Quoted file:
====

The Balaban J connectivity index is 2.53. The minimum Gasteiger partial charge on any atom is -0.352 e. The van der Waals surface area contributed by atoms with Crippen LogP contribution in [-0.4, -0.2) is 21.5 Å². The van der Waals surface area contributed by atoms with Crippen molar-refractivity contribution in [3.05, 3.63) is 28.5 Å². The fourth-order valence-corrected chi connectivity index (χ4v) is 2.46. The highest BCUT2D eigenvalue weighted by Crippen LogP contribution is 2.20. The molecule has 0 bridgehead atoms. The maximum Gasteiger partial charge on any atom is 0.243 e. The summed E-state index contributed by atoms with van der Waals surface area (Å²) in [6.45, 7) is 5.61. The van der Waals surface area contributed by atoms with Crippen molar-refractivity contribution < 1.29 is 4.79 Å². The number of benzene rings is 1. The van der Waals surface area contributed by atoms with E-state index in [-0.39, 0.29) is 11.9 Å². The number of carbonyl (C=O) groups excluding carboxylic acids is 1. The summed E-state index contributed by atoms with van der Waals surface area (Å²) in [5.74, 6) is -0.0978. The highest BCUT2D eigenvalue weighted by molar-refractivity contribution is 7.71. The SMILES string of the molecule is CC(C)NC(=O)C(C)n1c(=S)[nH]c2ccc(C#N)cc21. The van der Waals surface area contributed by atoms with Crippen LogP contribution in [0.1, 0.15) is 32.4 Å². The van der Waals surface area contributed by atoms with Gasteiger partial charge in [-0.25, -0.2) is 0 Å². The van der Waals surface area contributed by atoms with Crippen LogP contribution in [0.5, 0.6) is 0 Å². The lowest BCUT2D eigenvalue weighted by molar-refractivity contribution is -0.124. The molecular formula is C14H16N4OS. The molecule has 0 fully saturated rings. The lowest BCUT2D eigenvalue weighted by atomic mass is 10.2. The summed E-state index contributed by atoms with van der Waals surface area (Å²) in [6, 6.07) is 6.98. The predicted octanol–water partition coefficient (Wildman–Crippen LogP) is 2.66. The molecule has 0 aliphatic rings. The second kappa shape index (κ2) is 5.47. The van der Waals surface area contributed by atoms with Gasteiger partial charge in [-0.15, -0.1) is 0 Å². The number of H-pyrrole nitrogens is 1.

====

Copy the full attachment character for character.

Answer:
The Balaban J connectivity index is 2.53. The minimum Gasteiger partial charge on any atom is -0.352 e. The van der Waals surface area contributed by atoms with Crippen LogP contribution in [-0.4, -0.2) is 21.5 Å². The van der Waals surface area contributed by atoms with Crippen molar-refractivity contribution in [3.05, 3.63) is 28.5 Å². The fourth-order valence-corrected chi connectivity index (χ4v) is 2.46. The highest BCUT2D eigenvalue weighted by Crippen LogP contribution is 2.20. The molecule has 0 bridgehead atoms. The maximum Gasteiger partial charge on any atom is 0.243 e. The summed E-state index contributed by atoms with van der Waals surface area (Å²) in [6.45, 7) is 5.61. The van der Waals surface area contributed by atoms with Crippen molar-refractivity contribution < 1.29 is 4.79 Å². The number of benzene rings is 1. The van der Waals surface area contributed by atoms with E-state index in [-0.39, 0.29) is 11.9 Å². The number of carbonyl (C=O) groups excluding carboxylic acids is 1. The summed E-state index contributed by atoms with van der Waals surface area (Å²) in [5.74, 6) is -0.0978. The highest BCUT2D eigenvalue weighted by molar-refractivity contribution is 7.71. The SMILES string of the molecule is CC(C)NC(=O)C(C)n1c(=S)[nH]c2ccc(C#N)cc21. The van der Waals surface area contributed by atoms with Crippen LogP contribution in [0.1, 0.15) is 32.4 Å². The van der Waals surface area contributed by atoms with Gasteiger partial charge in [-0.25, -0.2) is 0 Å². The van der Waals surface area contributed by atoms with Crippen LogP contribution in [0.5, 0.6) is 0 Å². The lowest BCUT2D eigenvalue weighted by molar-refractivity contribution is -0.124. The molecular formula is C14H16N4OS. The molecule has 0 fully saturated rings. The lowest BCUT2D eigenvalue weighted by atomic mass is 10.2. The summed E-state index contributed by atoms with van der Waals surface area (Å²) in [6, 6.07) is 6.98. The predicted octanol–water partition coefficient (Wildman–Crippen LogP) is 2.66. The molecule has 0 aliphatic rings. The second kappa shape index (κ2) is 5.47. The van der Waals surface area contributed by atoms with Gasteiger partial charge in [-0.15, -0.1) is 0 Å². The number of H-pyrrole nitrogens is 1.